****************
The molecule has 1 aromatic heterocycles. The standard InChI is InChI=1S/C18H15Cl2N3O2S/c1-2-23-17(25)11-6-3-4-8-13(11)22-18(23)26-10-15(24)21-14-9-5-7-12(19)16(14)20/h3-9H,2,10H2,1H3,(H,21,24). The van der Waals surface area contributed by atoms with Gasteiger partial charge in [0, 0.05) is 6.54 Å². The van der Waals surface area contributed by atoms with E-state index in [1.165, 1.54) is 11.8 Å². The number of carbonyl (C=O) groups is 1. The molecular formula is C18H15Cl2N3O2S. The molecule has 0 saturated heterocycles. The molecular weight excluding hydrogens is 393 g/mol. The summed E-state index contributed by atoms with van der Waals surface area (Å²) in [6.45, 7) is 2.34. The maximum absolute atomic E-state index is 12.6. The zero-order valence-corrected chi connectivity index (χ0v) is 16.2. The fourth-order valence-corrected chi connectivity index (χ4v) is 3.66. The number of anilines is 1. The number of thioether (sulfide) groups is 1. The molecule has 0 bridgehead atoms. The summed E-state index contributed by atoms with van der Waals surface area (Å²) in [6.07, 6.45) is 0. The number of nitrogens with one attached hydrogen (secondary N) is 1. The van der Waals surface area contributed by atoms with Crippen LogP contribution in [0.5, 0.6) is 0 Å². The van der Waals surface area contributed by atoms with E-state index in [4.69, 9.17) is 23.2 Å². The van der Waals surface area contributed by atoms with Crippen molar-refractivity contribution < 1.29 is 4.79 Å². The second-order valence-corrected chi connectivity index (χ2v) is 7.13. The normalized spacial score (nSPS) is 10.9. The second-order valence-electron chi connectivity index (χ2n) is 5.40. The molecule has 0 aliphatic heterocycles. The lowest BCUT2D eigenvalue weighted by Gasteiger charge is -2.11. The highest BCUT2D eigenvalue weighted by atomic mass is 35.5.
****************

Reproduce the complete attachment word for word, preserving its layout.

The molecule has 1 aromatic heterocycles. The standard InChI is InChI=1S/C18H15Cl2N3O2S/c1-2-23-17(25)11-6-3-4-8-13(11)22-18(23)26-10-15(24)21-14-9-5-7-12(19)16(14)20/h3-9H,2,10H2,1H3,(H,21,24). The van der Waals surface area contributed by atoms with Gasteiger partial charge in [0, 0.05) is 6.54 Å². The van der Waals surface area contributed by atoms with E-state index in [1.165, 1.54) is 11.8 Å². The number of carbonyl (C=O) groups is 1. The molecular formula is C18H15Cl2N3O2S. The molecule has 0 saturated heterocycles. The molecular weight excluding hydrogens is 393 g/mol. The summed E-state index contributed by atoms with van der Waals surface area (Å²) in [6.45, 7) is 2.34. The maximum absolute atomic E-state index is 12.6. The zero-order valence-corrected chi connectivity index (χ0v) is 16.2. The fourth-order valence-corrected chi connectivity index (χ4v) is 3.66. The number of anilines is 1. The number of thioether (sulfide) groups is 1. The molecule has 0 bridgehead atoms. The summed E-state index contributed by atoms with van der Waals surface area (Å²) in [6.07, 6.45) is 0. The number of nitrogens with one attached hydrogen (secondary N) is 1. The van der Waals surface area contributed by atoms with Crippen LogP contribution in [0.5, 0.6) is 0 Å². The van der Waals surface area contributed by atoms with E-state index in [4.69, 9.17) is 23.2 Å². The van der Waals surface area contributed by atoms with Crippen molar-refractivity contribution < 1.29 is 4.79 Å². The second-order valence-corrected chi connectivity index (χ2v) is 7.13. The normalized spacial score (nSPS) is 10.9. The second-order valence-electron chi connectivity index (χ2n) is 5.40. The molecule has 0 aliphatic heterocycles. The lowest BCUT2D eigenvalue weighted by Gasteiger charge is -2.11. The highest BCUT2D eigenvalue weighted by atomic mass is 35.5.